It’s quite easy to be optimistic about the future of cycling in the UK when you visit London. In the five years I’ve been away (was it something I said?) cycling has become visibly more popular – and when you take to a bike, even in the suburbs, there are pockets of surprisingly, well, not unpleasant places to cycle. It’s not that things are good, exactly, but it feels as if things are at least heading in the right direction. If you pick your areas carefully (Camden, mostly) the bike seems to have been considered at almost every junction, to the point where you become quite indignant to find a one-way sign that doesn’t have ‘except cycles’ underneath it (and you realise you have crossed the border into Islington).
And then you make the mistake of taking your nine-year-old niece out for a bit of a practice cycle on a quiet Sunday morning, in preparation for the school run. It’s not that she can’t cycle to school already – she does, occasionally, when my sister can take the time to accompany her and her sister on foot. She even does it more or less independently – being much faster than her little sister, she tends to ride on ahead, crossing the side roads on her own, and waiting for another parent to come along before tackle the crossing at the big roundabout. And she is only able to do this because she cycles on the pavement.
Which is illegal. Even if you’re nine – hell, even if you’re four – it’s illegal to cycle on the footpath. It’s just that, until you’re ten, you can’t be prosecuted for it, just as you can’t be prosecuted for stealing cars, or shoplifting (technically, as she’s a regular offender, she could be taken into care, especially as her mother blatantly encourages her in this criminal behaviour). Now it’s obviously pretty unlikely that anyone is going to arrest her – but her tenth birthday is looming, and I thought I’d see what the practicalities of her actually cycling legally to school might be.
So off we went. It’s Sunday, it’s quiet but there are still a few cars about. We start on their street, which is one way and has parked cars on either side leaving exactly a car width of space between them and by cycling behind her I can prevent any moron from overtaking us. We sort of manage that, then reach the High Street, which is clearly impossible – lorries, buses, cars nipping into parking spaces, people crossing, multiple lanes of traffic. There’s no way she’s cycling in that so she gets back on the pavement. On we go to a mini roundabout and turn up what ought to be a quiet residential street but is in fact a through route as well, so there’s a mixture of parked cars and impatient drivers, along with traffic islands every 30 yards or so forming nice pinch points. I try and visualise explaining to her how to take the lane in front of an impatient 4×4 which is racing to overtake her before it gets to the next traffic island and send her back onto the pavement before someone rings social services. We continue until we get to a stretch without any parking and we try the road again which is fine until the double yellows end and there’s no way she’s going to pull out to get round the parked car while there’s a car behind us. Why would she? Everything she’s learned in her short life up to now is that if you see a car coming you stop and get back onto the pavement. I don’t want to put her off riding a bike so I send her back onto the foot path, and that’s where she stays for the rest of the ride. In the mile and a half between her school and her house, there’s no more than 100 yards that seem suitable for a child on a bike, however confident. And there’s not one single concession anywhere on that route for bikes. Nothing, except the pavement itself, and the tolerance of the local residents for children cycling on them instead of on the road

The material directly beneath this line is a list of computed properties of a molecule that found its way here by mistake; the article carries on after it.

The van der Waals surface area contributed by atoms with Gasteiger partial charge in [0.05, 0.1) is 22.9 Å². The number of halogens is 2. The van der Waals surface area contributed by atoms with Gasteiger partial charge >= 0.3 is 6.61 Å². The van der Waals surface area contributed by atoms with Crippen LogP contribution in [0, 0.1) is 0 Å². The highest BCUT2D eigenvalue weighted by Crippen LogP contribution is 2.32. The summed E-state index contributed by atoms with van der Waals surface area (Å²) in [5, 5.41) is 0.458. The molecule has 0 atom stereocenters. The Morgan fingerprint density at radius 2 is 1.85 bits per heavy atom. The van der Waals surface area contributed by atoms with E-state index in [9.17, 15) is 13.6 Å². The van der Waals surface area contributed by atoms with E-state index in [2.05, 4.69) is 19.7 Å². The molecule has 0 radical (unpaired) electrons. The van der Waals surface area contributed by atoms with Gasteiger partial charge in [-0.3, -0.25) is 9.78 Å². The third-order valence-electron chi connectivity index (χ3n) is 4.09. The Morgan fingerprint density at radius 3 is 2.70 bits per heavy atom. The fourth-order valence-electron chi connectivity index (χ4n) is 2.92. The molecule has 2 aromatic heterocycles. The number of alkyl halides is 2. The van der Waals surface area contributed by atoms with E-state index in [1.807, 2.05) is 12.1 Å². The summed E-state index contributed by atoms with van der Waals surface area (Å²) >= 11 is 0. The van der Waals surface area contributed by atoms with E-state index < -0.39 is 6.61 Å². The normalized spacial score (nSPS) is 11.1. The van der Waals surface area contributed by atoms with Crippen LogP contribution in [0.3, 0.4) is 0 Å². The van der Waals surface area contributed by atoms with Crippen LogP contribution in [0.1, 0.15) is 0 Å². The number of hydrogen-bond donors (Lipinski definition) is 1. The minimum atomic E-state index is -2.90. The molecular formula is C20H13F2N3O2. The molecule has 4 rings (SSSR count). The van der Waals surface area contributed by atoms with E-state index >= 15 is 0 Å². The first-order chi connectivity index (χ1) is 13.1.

This is ridiculous, when you think about it. It’s not as if cycling to school is some sort of deviant behaviour we can’t actually ban, but we don’t want to do anything to encourage. We want children to be active, we bemoan the fact that they’re not, we complain about the congestion caused by the school run, we run special events to encourage kids to cycle to school. And yet the only thing we do make that actually possible on 90% of our roads is to turn a blind eye to ‘criminal’ behaviour. Oh, and training. For yes, my niece will soon be doing the bikeability training which will teach her that she shouldn’t ride on the pavement but should take the lane out there with the 4x4s, looking out for doors flying open as she passes the parked cars, holding her own at the pinch points, and negotiating a roundabout among buses and HGVs. Have we, as a society, gone completely insane?
After our ride, I asked my niece if she’d enjoyed it, and she had – that and the ride to school the next morning. She liked having someone who could ride alongside her, a bit of company, someone to chat to, rather than forging along on her own, with her mum trailing behind on foot with her sister. ‘Haven’t you any friends who could cycle with you?’ I asked. ‘Well there’s only X’, she said. ‘And she’s an only child, so her parents would never let her.’
Of course not. Why would you let something as precious as your only child out there to cycle in an environment that is completely indifferent to their needs? Where the only thing that guarantees their safety is the alertness of the child – and of every single driver they encounter? Why would you let any child? There can be no cycling revolution in London or anywhere else until the roads are fit not just for ‘cyclists’ but for children. And once we have achieved that, then cycling will be for everyone. And for all the changes you might see in central London, it’s not just that we’re not there yet – we’ve not even started. In fact we’re still arguing about whether we should make the journey at all.